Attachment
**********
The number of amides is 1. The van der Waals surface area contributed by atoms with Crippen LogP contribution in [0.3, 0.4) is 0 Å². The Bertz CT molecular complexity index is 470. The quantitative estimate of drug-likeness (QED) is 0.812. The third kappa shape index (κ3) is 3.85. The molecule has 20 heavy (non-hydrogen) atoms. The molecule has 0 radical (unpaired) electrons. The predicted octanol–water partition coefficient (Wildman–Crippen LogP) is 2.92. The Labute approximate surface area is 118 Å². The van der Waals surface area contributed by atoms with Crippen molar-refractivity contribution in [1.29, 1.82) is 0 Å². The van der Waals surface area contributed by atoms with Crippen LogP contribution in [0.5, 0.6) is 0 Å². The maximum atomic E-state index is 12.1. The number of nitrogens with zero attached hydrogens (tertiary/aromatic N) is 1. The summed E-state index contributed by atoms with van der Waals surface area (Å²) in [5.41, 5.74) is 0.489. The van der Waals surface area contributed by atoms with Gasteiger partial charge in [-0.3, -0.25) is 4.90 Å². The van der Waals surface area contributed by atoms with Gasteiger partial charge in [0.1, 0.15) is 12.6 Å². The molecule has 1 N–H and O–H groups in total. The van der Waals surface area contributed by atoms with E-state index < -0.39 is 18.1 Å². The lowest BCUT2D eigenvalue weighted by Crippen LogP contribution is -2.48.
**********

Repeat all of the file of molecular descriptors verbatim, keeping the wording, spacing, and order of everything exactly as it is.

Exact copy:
The number of amides is 1. The van der Waals surface area contributed by atoms with Crippen LogP contribution in [0.3, 0.4) is 0 Å². The Bertz CT molecular complexity index is 470. The quantitative estimate of drug-likeness (QED) is 0.812. The third kappa shape index (κ3) is 3.85. The molecule has 20 heavy (non-hydrogen) atoms. The molecule has 0 radical (unpaired) electrons. The predicted octanol–water partition coefficient (Wildman–Crippen LogP) is 2.92. The Labute approximate surface area is 118 Å². The van der Waals surface area contributed by atoms with Crippen molar-refractivity contribution in [1.29, 1.82) is 0 Å². The van der Waals surface area contributed by atoms with Crippen LogP contribution in [0.5, 0.6) is 0 Å². The maximum atomic E-state index is 12.1. The number of nitrogens with zero attached hydrogens (tertiary/aromatic N) is 1. The summed E-state index contributed by atoms with van der Waals surface area (Å²) in [5.41, 5.74) is 0.489. The van der Waals surface area contributed by atoms with Gasteiger partial charge in [-0.3, -0.25) is 4.90 Å². The van der Waals surface area contributed by atoms with Gasteiger partial charge in [0.1, 0.15) is 12.6 Å². The molecule has 1 N–H and O–H groups in total. The van der Waals surface area contributed by atoms with E-state index < -0.39 is 18.1 Å². The lowest BCUT2D eigenvalue weighted by Crippen LogP contribution is -2.48.